the Intel Edison via a serial terminal connection.
1. Read the suggestions below and proceed to issue the following command:
configure_edison --setup
Note that there are two ‘–’s in front of the “setup”. There is also a space between
configure_edison and the first ‘–’.
After issuing the above command and reading the below suggestions, follow the
onscreen instructions and prompts as required.
2. Pick a unique name for the Intel Edison. This will be useful to identify different Intel
Edison boards when building more complex projects. Follow the suggested naming
convention.
JoeBruin_Edison
JenBruin_Edison
3. Pick a simple password (such as “password123”) that can be shared with group members
or course instructors. Record this password in a secure location.
If the password for the root account is lost, the user will be required to reinstall the latest
Yocto Embedded Linux Operating System. This process requires writing digital contents
to the nonvolatile (flash) memory of a computing device. It is a is time consuming
process that will result in the loss of all files and data present in the flash memory of the
Intel Edison. If this is necessary, refer to the document labelled Troubleshooting Guide
to reinstall Yocto Embedded Linux on the Intel Edison.
4. Once the onscreen instructions request user input for Wi-Fi network access, proceed to
step 3 in the below section labelled Establishing Wireless Network Access – Wi-Fi.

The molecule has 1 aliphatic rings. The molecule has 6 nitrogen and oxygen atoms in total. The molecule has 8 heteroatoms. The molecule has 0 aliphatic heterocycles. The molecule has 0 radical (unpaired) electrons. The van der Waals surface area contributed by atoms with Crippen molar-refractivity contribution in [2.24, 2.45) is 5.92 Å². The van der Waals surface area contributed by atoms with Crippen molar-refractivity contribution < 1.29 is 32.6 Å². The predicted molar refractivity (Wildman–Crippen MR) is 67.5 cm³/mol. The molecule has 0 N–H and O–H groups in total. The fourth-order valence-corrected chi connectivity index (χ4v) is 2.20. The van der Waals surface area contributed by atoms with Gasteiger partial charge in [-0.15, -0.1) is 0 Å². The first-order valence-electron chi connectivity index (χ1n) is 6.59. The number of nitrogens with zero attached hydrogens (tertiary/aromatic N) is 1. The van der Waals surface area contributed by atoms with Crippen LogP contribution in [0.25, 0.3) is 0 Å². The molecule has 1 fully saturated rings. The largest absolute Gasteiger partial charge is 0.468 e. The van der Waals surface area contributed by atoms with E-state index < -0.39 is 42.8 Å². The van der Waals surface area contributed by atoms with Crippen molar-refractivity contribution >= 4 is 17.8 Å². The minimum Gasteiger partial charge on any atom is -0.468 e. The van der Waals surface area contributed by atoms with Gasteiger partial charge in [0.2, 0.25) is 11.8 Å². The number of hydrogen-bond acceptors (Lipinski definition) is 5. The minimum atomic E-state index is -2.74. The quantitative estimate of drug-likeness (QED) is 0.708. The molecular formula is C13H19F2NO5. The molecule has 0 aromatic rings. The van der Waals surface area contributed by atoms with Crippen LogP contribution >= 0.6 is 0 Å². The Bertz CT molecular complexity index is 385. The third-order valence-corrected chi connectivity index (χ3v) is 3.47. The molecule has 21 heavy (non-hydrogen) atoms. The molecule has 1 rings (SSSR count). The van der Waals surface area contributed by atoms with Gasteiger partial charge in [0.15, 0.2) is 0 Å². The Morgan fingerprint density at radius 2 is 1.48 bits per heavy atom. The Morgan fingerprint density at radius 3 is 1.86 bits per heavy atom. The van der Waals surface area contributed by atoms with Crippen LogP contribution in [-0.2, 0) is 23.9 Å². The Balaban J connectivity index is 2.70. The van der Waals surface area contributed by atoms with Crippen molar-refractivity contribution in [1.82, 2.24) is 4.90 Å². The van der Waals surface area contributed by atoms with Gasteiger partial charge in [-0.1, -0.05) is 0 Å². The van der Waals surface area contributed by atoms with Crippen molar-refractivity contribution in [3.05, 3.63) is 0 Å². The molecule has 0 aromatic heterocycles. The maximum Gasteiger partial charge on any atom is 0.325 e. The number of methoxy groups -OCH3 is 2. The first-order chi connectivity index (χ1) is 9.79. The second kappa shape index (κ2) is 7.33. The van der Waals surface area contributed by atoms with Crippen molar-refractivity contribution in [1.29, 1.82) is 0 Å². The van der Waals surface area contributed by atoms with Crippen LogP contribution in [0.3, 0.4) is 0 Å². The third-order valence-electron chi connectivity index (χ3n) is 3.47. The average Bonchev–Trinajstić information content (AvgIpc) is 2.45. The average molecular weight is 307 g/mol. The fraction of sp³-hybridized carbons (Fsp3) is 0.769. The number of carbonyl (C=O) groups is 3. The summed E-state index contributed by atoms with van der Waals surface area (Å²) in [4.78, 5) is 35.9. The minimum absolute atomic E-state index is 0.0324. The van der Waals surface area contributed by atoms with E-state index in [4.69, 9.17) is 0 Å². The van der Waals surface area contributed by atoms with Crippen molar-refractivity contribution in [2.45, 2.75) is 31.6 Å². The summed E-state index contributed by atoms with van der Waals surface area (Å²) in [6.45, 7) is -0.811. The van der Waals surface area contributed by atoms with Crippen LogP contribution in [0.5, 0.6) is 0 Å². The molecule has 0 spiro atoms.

5. To change the password at a later date, issue the command below, and follow the
onscreen instructions.
configure_edison --password
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Establishing Wireless Network Access – Wi-Fi
Most modern operating systems, such as Windows or Mac, provide some graphical method to
configure Wi-Fi network access. However a graphical tool may not be easily accessible on some
popular Linux distributions such as Ubuntu, or Debian. On some of these systems, the Wi-Fi
configuration can be changed by editing a file labelled “interfaces”. This file can be found in the
directory labelled /etc/network/.
However, the Yocto Embedded Linux Operating System for the Intel Edison provides a
convenient command-line tool to configure network access over Wi-Fi. Follow the below steps
to establish a data transport channel between your Intel Edison board and a Wi-Fi network.
1. Access the shell using a serial terminal connection as described in the section labelled
Linux Operating System Shell Access – Serial Terminal Connection.
2. Issue the following command:
configure_edison --wifi
Note: there are two ‘-‘s in front of “wifi”.
3. A Wi-Fi configuration screen is displayed and it starts scanning for available networks.
Figure 15: Sample output from configure_edison --wifi